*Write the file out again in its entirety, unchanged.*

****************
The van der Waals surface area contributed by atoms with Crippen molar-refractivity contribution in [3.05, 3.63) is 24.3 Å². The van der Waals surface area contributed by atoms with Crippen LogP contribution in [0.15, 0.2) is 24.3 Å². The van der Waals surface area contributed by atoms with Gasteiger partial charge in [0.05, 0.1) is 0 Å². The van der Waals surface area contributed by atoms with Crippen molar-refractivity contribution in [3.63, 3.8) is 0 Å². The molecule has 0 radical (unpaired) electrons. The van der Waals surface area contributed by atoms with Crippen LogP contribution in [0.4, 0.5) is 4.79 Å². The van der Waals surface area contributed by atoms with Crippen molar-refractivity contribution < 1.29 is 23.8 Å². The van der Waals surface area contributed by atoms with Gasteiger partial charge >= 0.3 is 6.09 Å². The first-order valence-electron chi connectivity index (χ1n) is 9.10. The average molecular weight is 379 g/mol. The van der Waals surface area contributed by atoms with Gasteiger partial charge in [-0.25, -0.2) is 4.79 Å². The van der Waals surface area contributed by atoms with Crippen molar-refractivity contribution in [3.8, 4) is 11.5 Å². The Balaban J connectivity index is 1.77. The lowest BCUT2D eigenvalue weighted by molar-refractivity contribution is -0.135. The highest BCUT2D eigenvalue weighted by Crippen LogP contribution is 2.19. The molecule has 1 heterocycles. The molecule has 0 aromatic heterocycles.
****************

The van der Waals surface area contributed by atoms with Crippen molar-refractivity contribution in [3.05, 3.63) is 24.3 Å². The van der Waals surface area contributed by atoms with Crippen LogP contribution in [0.15, 0.2) is 24.3 Å². The van der Waals surface area contributed by atoms with Gasteiger partial charge in [0.05, 0.1) is 0 Å². The van der Waals surface area contributed by atoms with Crippen molar-refractivity contribution in [3.63, 3.8) is 0 Å². The molecule has 0 radical (unpaired) electrons. The van der Waals surface area contributed by atoms with Crippen LogP contribution in [0.4, 0.5) is 4.79 Å². The van der Waals surface area contributed by atoms with Crippen molar-refractivity contribution < 1.29 is 23.8 Å². The van der Waals surface area contributed by atoms with Gasteiger partial charge >= 0.3 is 6.09 Å². The first-order valence-electron chi connectivity index (χ1n) is 9.10. The average molecular weight is 379 g/mol. The van der Waals surface area contributed by atoms with Gasteiger partial charge in [-0.25, -0.2) is 4.79 Å². The van der Waals surface area contributed by atoms with Crippen molar-refractivity contribution in [3.8, 4) is 11.5 Å². The Balaban J connectivity index is 1.77. The lowest BCUT2D eigenvalue weighted by molar-refractivity contribution is -0.135. The highest BCUT2D eigenvalue weighted by Crippen LogP contribution is 2.19. The molecule has 1 heterocycles. The molecule has 0 aromatic heterocycles.